So, WHO can actually afford all of these MILLION DOLLAR PLUS detached houses in Canada’s most populated cities (Toronto and Vancouver) and their surrounding regions? What’s going to happen to all of the disenfranchised “average” Canadians who want to buy a house but can’t because they’re priced out of the market? How much foreign capital is ACTUALLY being pumped (laundered?) into the housing market (and what happens when that foreign demand slows)? Are rich foreign students actually using “gifted” money from parents as down payments, with no income of their own in Canada, to obtain mortgage loans at Canadian banks? Do some Canadians have an insatiable drive to “trade up” their house every couple of years? Am I seeing more McMansions sprout up in the newer GTA suburbs? Are Canadian Banks’ underwriting and lending practices really that sound? Have we overextended ourselves in debt (mortgage and consumer – Canadian household credit is above $2 trillion dollars and mortgage debt is 75% of that)? Can house prices go up forever; and does this mean I’m going to live in my 600 square foot condo for the rest of my life? What’s going to happen to all of those real estate agents (including the part-time-agents who have full-time jobs but make client calls during work and then show houses at night)? If I attend one of the many “Get Rich By Investing in Real Estate Seminars” happening in Toronto can I actually get rich? Should I tell my parents to sell their $1 million+ house in Mississauga, cash out, and live like royalty in some warm country? Can the speculators / house flippers sell to a “greater fool” forever? Should I listen to those TV commercials and actually take out a HELOC on my home (because I feel so “house rich”)? Can house prices really rise faster than salaries forever? What happens to the variable rate mortgage holders when the Bank of Canada finally raises the overnight rate? Who’s left holding the bag if/when there is a crash in the Canadian housing market? These are all the questions I’m asking today. Something’s gotta give… or so I think.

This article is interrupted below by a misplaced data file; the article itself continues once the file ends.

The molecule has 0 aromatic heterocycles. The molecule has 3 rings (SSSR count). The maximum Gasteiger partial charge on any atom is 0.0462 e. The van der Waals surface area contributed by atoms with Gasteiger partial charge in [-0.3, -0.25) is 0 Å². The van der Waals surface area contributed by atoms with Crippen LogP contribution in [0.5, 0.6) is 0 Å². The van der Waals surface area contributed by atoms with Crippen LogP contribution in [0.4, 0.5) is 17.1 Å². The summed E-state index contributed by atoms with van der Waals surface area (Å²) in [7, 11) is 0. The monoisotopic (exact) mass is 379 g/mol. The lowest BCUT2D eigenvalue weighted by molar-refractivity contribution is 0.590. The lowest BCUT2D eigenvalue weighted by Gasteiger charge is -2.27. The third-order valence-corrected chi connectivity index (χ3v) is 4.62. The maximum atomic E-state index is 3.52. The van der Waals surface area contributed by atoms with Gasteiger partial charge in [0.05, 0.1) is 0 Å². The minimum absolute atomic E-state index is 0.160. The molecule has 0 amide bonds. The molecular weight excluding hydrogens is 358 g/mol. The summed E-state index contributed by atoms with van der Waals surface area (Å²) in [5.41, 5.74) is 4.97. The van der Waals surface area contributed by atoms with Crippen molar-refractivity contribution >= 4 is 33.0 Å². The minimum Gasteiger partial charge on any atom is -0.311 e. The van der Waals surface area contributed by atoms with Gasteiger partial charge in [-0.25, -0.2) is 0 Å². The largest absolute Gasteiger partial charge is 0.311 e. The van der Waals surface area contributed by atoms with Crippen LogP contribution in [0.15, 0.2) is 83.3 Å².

These three guys – Marc Cohodes, Hilliard MacBeth, and Carson Block – all think that a Canadian housing crash is coming.

Marc Cohodes

I called Marc last week. He’s the guy who shorted Home Capital. I asked Marc, “What’s going on in the Canadian housing market?” To which Marc replied, “The Toronto, GTA, and Vancouver housing markets will all most likely crash. People there don’t make that much money to sustain a market. Only a small segment of the population makes $200,000+ to actually afford those houses. Remember, housing is shelter. But now Canadians are trading houses like they’re stocks on the Vancouver stock exchange…a big storm is coming”. Scary stuff. So, I then asked Marc, “What should the average Canadian do?”. He replied: “Sell all of your Canadian stocks and convert your cash to USD.” (This isn’t my recommendation to you. It’s just what Marc Cohodes said on the call.)

Hilliard Macbeth

I also contacted Hilliard MacBeth. He’s the guy who wrote the book, “When the Bubble Bursts: Surviving the Canadian Real Estate Crash“. I asked Hilliard via email: “What do you think will finally break the housing market’s back?” To which he responded:

“Regarding the proverbial straw that broke the camel’s back and its timing: These are questions that everyone asks, all the time, going all the way back to my first interview in September, 2014, with The Globe and Mail. Unfortunately, there is no easy and definite answer. In fact, it is impossible to predict what factor or factors will be the catalyst. And, in the end, will it really matter? The exact timing doesn’t matter except to people who are trading houses (or condos) like stocks and trying to squeeze the last drop of profit out of the price gains, with a plan to sell at the exact top? Anyone that is familiar with the real estate’s industry’s lack of liquidity for sellers will recognize immediately that there would only be a few sellers able to complete that difficult task, and those few would need a lot of luck to pull it off.